Wilde’s experimental drama Salome – originally written in French in 1891 and first performed in Paris in 1896 – explores similar ideas of artificiality. The play follows the Biblical story of Salome’s dance of the seven veils and the subsequent decapitation of John the Baptist. Influenced by the Symbolist verse of Stéphane Mallarmé, the play’s repeated hypnotic phrases and patterns of imagery (in Wilde’s words) ‘bind it together like a piece of music with recurring motifs’. Wilde attempts to move beyond the representational quality of language by privileging the sound of the spoken text. The play’s perverse eroticism and exotic and archaic imagery all contribute to its insistent anti-Realism. Aubrey Beardsley’s illustrations for the English edition of 1894 vividly evoke the destructive sexual obsession that would see Salome become the archetypal femme fatale of the fin de siècle. The play is perhaps best known today by way of Richard Strauss’s operatic adaptation of 1905, one of the seminal works of musical modernism.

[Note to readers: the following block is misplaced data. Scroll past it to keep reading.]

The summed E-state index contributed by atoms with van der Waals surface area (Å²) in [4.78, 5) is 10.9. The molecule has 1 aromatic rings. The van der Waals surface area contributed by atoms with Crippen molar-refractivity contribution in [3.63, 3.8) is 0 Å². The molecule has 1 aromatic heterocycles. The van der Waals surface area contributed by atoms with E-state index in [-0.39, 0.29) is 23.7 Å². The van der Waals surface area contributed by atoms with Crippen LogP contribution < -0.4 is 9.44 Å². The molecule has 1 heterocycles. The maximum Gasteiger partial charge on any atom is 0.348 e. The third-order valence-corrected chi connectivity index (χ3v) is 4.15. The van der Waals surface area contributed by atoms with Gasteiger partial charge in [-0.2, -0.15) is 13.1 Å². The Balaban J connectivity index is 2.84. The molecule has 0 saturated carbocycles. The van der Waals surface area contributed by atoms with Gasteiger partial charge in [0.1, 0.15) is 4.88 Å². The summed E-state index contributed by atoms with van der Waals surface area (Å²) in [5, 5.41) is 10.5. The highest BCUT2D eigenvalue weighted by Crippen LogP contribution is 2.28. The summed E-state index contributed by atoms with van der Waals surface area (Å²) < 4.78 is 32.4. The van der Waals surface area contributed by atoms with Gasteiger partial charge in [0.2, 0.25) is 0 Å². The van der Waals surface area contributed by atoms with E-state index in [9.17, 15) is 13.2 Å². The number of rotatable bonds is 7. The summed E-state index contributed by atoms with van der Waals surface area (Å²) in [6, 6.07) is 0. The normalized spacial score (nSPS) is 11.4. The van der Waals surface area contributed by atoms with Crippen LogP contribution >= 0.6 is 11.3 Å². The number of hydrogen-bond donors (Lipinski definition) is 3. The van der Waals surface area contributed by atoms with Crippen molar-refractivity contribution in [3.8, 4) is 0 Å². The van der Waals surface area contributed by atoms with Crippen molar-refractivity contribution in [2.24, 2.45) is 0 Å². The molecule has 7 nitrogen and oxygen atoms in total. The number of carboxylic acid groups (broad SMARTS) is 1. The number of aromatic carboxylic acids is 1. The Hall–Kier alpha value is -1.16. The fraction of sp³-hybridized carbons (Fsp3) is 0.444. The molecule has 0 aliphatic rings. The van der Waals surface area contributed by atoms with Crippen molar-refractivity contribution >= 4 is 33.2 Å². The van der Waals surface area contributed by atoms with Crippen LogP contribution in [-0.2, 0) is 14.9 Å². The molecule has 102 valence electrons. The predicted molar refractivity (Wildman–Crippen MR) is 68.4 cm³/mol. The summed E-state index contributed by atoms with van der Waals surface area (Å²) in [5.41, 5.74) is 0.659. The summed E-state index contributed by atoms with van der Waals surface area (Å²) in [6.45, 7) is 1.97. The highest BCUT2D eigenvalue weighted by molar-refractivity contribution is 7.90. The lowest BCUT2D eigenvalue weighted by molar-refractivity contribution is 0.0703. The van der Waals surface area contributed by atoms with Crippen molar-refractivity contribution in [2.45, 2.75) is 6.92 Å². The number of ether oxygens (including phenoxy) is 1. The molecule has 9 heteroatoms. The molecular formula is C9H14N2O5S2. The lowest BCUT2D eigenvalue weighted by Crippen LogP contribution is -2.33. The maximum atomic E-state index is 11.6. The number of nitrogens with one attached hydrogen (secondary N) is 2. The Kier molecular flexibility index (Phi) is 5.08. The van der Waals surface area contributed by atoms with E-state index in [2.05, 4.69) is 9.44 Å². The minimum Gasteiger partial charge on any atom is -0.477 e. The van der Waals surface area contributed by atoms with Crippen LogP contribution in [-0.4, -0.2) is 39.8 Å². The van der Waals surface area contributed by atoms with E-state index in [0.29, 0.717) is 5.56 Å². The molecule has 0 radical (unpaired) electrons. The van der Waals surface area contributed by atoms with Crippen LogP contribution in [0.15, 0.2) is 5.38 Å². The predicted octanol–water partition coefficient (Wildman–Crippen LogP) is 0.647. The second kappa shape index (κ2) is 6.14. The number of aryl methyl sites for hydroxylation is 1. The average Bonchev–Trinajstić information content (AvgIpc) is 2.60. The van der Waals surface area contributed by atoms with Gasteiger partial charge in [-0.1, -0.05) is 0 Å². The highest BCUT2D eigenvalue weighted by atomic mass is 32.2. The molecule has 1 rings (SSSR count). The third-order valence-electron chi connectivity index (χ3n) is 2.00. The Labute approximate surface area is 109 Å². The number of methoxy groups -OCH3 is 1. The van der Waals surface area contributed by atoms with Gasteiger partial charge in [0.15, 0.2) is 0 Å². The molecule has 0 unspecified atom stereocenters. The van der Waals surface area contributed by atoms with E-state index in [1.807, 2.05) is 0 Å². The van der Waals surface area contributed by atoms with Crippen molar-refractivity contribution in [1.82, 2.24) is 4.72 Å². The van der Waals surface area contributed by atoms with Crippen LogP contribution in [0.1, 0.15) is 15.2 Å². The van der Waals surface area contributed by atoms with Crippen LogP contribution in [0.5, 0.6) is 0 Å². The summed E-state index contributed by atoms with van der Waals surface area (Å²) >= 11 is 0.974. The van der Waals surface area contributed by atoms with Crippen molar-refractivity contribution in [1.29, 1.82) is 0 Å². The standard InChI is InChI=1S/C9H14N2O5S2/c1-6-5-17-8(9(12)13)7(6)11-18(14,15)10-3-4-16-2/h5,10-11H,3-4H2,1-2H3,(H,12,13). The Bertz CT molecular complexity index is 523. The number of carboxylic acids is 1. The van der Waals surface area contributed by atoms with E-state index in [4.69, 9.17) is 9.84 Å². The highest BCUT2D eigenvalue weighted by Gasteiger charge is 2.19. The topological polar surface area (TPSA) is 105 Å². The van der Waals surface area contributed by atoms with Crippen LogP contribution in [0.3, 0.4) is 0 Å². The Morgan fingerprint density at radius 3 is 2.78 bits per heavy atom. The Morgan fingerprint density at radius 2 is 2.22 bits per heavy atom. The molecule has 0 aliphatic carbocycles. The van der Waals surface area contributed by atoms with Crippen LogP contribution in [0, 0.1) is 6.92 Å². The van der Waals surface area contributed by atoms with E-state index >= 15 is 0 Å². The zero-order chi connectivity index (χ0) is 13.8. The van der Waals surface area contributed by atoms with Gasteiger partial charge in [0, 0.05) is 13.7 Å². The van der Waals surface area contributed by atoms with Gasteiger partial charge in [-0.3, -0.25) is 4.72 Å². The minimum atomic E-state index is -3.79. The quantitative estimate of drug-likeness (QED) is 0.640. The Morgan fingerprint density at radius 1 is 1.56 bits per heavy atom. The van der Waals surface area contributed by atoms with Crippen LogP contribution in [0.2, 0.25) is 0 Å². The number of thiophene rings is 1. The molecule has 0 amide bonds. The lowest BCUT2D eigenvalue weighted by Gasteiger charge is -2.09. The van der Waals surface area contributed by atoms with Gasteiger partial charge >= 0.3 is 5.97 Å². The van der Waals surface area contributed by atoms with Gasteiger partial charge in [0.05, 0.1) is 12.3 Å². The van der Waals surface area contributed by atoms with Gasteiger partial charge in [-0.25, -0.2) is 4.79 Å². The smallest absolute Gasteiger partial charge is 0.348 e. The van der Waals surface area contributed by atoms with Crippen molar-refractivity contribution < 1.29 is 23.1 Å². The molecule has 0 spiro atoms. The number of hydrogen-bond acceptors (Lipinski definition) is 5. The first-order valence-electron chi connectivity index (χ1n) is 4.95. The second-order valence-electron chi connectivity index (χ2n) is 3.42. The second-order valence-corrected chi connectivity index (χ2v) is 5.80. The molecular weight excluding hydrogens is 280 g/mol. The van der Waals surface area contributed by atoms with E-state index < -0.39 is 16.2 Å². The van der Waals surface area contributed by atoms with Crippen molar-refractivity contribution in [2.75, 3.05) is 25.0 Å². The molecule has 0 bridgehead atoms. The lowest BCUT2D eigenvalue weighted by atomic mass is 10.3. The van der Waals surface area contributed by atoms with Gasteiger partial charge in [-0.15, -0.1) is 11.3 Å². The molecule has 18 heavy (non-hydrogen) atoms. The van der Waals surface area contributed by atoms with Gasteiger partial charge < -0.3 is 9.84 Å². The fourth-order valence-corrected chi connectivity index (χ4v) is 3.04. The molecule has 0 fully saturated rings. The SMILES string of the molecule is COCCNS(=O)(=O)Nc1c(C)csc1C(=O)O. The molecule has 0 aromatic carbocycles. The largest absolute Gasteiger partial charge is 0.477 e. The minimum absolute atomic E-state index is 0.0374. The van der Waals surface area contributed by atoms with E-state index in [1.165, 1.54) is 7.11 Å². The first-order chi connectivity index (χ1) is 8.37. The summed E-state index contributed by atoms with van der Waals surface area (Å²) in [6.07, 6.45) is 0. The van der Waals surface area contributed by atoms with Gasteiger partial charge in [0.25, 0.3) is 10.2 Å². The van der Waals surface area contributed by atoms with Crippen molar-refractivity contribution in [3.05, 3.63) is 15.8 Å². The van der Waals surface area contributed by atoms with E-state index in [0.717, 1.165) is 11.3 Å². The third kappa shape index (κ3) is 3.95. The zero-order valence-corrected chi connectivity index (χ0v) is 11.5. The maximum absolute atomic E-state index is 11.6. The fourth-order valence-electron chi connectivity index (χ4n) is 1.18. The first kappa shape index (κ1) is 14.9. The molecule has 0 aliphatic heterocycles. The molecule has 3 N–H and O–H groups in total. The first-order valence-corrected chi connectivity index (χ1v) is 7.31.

Short Stories and Other Fictions
Wilde published several collections of short stories, ranging from Gothic satire (‘The Canterville Ghost’ ) to fairy tale (‘The Happy Prince’ ) to religious parable (Poems in Prose ). Wilde’s stories often evoke the narrative simplicity of oral storytelling, whilst complicating and subverting the traditional moralising of such tales through the subtle use of irony and parody. ‘The Portrait of Mr. W.H.’, more self-consciously sophisticated in style, explores the identity of the dedicatee of Shakespeare’s Sonnets, tracing a tentative history of Platonic love between men across the centuries. The story pivots around a forged portrait of a beautiful young man, a symbol through which Wilde explores questions of authentic identity and the difficulty of artistic interpretation.